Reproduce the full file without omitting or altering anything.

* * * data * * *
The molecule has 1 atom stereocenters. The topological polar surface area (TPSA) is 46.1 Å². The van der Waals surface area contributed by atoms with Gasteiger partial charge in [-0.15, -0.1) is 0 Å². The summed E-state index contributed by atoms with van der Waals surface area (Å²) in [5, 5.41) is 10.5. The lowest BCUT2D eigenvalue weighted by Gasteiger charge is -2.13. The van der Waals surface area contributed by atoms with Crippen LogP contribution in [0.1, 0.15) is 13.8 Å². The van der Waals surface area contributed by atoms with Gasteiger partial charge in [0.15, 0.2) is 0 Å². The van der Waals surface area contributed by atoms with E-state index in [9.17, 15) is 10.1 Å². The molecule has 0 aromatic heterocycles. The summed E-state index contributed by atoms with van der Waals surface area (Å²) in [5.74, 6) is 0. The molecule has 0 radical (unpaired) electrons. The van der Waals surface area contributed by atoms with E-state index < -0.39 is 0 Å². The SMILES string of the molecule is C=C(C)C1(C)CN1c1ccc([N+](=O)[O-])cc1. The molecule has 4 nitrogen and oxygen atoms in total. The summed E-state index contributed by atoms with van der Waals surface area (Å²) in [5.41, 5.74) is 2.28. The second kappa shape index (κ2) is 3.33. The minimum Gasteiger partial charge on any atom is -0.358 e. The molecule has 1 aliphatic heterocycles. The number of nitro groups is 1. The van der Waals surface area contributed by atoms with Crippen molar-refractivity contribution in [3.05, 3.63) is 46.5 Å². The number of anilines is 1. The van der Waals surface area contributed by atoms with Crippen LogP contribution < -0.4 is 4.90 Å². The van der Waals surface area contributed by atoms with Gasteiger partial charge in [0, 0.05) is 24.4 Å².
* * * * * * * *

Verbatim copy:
The molecule has 1 atom stereocenters. The topological polar surface area (TPSA) is 46.1 Å². The van der Waals surface area contributed by atoms with Gasteiger partial charge in [-0.15, -0.1) is 0 Å². The summed E-state index contributed by atoms with van der Waals surface area (Å²) in [5, 5.41) is 10.5. The lowest BCUT2D eigenvalue weighted by Gasteiger charge is -2.13. The van der Waals surface area contributed by atoms with Crippen LogP contribution in [0.1, 0.15) is 13.8 Å². The van der Waals surface area contributed by atoms with Gasteiger partial charge in [0.15, 0.2) is 0 Å². The van der Waals surface area contributed by atoms with E-state index in [9.17, 15) is 10.1 Å². The molecule has 0 aromatic heterocycles. The summed E-state index contributed by atoms with van der Waals surface area (Å²) in [5.74, 6) is 0. The molecule has 0 radical (unpaired) electrons. The van der Waals surface area contributed by atoms with E-state index < -0.39 is 0 Å². The SMILES string of the molecule is C=C(C)C1(C)CN1c1ccc([N+](=O)[O-])cc1. The molecule has 4 nitrogen and oxygen atoms in total. The summed E-state index contributed by atoms with van der Waals surface area (Å²) in [5.41, 5.74) is 2.28. The second kappa shape index (κ2) is 3.33. The minimum Gasteiger partial charge on any atom is -0.358 e. The molecule has 1 aliphatic heterocycles. The number of nitro groups is 1. The van der Waals surface area contributed by atoms with Crippen molar-refractivity contribution in [3.05, 3.63) is 46.5 Å². The number of anilines is 1. The van der Waals surface area contributed by atoms with Crippen LogP contribution < -0.4 is 4.90 Å². The van der Waals surface area contributed by atoms with Gasteiger partial charge in [0, 0.05) is 24.4 Å².